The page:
Military medics revolutionizing trauma medicine at home


They serve and sacrifice for their country, but the men and women in the military are also driving new medical breakthroughs. The treatments learned by medics in Iraq and Afghanistan are now saving lives in Ohio.

Toby Smith of Marion is one person whose life was saved by one of the changes in medicine inspired by the military.

"Three more minutes and I wouldn't have made it," Smith said about the day he was injured at the train tanker company where he worked. "Somehow (the train car) came loose and somehow I came off and I did this."

Smith lost both of his legs, but he didn't lose his life because of the quick actions of one of his coworkers.

"First thing I did was take my belt off," said Jason Pegg, a five-year Army veteran and former medic. "When I saw the extent of (Smith's injury), I wasn't like, 'oh, let's try this'. It was 'this needs to go now. Hey, give me your belt.'"

Pegg used his belt as a tourniquet around Smith's legs before paramedics got there. He was eventually airlifted to Grant Medical Center.

It turns out Pegg had practice using a tourniquet -- on himself. He nearly lost his arm in an explosion while he was deployed. He saved himself by putting on a tourniquet.

Doctors at Grant Medical Center's Emergency Room said the military is changing the way they treat patients who come through their doors.

"The military is actually able to experiment a little bit more," said Dr. Brad Raetzke, a physician at Grant. "They have healthier patients because they're 18 to 22 years old typically. So, we get to see what is really working and bring it into our arena."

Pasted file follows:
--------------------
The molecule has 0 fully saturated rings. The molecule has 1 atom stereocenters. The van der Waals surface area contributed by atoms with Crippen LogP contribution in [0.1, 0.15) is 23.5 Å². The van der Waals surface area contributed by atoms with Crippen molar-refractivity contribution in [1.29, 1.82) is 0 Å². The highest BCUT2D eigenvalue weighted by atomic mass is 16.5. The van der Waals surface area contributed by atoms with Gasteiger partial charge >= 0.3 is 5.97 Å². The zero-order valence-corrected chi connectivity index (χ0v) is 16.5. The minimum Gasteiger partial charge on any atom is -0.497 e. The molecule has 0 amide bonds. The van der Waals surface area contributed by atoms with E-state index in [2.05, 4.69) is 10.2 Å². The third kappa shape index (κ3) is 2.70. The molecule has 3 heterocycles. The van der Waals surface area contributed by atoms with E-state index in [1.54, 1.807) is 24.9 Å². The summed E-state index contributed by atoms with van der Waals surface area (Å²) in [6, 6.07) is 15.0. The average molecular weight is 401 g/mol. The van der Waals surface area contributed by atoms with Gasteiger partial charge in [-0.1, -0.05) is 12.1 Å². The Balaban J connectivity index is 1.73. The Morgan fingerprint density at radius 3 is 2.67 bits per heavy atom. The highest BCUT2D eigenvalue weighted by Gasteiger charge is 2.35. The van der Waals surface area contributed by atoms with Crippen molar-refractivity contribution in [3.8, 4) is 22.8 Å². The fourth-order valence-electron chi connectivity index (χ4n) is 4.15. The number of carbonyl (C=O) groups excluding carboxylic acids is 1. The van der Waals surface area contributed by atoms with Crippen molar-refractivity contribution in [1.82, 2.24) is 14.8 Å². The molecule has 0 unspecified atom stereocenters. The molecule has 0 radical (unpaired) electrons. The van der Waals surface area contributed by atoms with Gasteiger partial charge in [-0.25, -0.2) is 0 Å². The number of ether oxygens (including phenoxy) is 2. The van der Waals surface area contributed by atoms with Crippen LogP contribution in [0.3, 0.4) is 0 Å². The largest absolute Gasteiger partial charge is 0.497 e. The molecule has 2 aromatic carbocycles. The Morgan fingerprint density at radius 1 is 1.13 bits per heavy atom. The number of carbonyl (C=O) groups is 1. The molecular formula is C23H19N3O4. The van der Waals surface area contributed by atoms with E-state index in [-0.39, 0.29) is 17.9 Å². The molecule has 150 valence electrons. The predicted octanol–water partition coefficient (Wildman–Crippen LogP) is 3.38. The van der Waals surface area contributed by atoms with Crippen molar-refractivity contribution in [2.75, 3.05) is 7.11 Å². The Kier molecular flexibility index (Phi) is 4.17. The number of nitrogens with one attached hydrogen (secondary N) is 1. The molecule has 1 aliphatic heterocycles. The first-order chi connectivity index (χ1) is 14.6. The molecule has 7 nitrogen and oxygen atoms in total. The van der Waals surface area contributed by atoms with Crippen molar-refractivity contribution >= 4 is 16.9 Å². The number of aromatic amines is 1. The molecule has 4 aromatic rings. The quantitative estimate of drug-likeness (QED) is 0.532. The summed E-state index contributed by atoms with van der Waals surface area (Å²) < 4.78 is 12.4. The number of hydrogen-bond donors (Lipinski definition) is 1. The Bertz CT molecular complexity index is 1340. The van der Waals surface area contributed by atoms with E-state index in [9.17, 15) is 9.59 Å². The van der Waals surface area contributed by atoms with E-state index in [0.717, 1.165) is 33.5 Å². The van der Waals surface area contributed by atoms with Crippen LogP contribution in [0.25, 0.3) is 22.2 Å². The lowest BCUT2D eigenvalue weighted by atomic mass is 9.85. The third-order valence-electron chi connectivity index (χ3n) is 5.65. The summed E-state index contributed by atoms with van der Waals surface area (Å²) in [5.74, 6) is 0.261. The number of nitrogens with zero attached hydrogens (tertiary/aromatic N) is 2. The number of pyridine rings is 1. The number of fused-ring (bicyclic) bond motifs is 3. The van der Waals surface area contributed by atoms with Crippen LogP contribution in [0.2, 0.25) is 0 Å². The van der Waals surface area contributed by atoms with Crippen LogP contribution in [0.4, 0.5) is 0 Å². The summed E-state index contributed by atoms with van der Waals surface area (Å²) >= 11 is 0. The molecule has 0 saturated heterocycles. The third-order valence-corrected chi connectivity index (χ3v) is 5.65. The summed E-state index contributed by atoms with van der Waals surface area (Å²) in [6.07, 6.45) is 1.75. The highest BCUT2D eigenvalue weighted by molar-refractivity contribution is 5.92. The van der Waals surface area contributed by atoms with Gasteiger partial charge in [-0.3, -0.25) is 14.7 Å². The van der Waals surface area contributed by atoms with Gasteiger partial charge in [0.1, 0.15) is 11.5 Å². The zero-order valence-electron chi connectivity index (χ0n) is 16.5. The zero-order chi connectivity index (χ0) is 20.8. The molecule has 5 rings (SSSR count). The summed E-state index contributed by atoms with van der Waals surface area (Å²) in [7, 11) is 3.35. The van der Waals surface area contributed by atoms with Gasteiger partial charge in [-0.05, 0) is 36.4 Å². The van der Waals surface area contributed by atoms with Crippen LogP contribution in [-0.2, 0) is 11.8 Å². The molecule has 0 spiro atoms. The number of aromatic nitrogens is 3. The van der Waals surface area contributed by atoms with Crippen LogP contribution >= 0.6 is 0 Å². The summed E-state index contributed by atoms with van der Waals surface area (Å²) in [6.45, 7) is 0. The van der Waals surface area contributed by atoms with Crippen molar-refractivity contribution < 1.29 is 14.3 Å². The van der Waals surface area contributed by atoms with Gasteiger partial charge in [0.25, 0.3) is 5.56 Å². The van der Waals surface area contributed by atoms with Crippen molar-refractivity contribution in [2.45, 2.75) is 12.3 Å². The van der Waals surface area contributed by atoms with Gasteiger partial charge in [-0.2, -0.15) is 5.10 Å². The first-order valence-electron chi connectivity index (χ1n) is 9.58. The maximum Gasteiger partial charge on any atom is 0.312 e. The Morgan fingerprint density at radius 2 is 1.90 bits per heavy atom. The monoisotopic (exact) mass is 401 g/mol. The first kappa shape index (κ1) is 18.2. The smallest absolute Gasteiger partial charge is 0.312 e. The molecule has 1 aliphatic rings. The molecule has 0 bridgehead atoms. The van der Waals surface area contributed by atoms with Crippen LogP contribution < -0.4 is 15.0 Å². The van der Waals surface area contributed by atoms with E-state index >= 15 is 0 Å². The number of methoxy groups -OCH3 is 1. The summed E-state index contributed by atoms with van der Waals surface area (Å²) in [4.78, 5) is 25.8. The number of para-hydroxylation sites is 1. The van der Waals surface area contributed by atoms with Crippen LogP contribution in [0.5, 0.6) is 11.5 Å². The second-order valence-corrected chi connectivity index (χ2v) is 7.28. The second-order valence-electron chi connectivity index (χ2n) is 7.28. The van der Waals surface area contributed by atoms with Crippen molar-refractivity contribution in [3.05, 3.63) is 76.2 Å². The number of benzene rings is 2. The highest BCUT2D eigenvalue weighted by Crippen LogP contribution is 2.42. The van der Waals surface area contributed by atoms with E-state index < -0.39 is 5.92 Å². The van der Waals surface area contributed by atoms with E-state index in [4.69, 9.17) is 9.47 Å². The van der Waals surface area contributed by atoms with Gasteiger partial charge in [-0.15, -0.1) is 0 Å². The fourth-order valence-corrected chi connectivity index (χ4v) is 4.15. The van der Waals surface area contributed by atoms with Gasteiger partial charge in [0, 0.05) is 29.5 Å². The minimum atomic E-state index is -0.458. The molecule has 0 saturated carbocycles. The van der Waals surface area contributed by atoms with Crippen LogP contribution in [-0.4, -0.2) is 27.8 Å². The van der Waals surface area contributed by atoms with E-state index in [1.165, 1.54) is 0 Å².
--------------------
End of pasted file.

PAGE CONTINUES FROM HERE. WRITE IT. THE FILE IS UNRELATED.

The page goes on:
Doctors now put an IV straight into the bone instead of the vein. That allows for more fluids to flow into the body faster.

"Your target is a little bit bigger than a small IV on a moving patient," Raetzke said.

Doctors also now try to keep people's blood pressure low, not get it back to normal. They said the lower blood pressure helps prevent greater blood loss when a patient has a severe injury.

Emergency crews also have reverted back to using tourniquet. It's an old treatment that's making a comeback.

"Using those tourniquets saves lives," said Dr. Shay O'Mara at Grant. "Occasionally you lose limbs."

That's exactly what happened to Smith.

"You got to learn ways to do things and get by," Smith said about his life after the accident.

Smith isn't down in the dumps about what happened to him. He knows he's lucky to be alive -- thanks to a veteran.

"He just took control and he saved my life," he said.

"I wasn't trying to do any superhero stuff," Pegg said. "(I was) trying to keep him from going into shock and control the bleeding as well as we could and we did that and he's here today."

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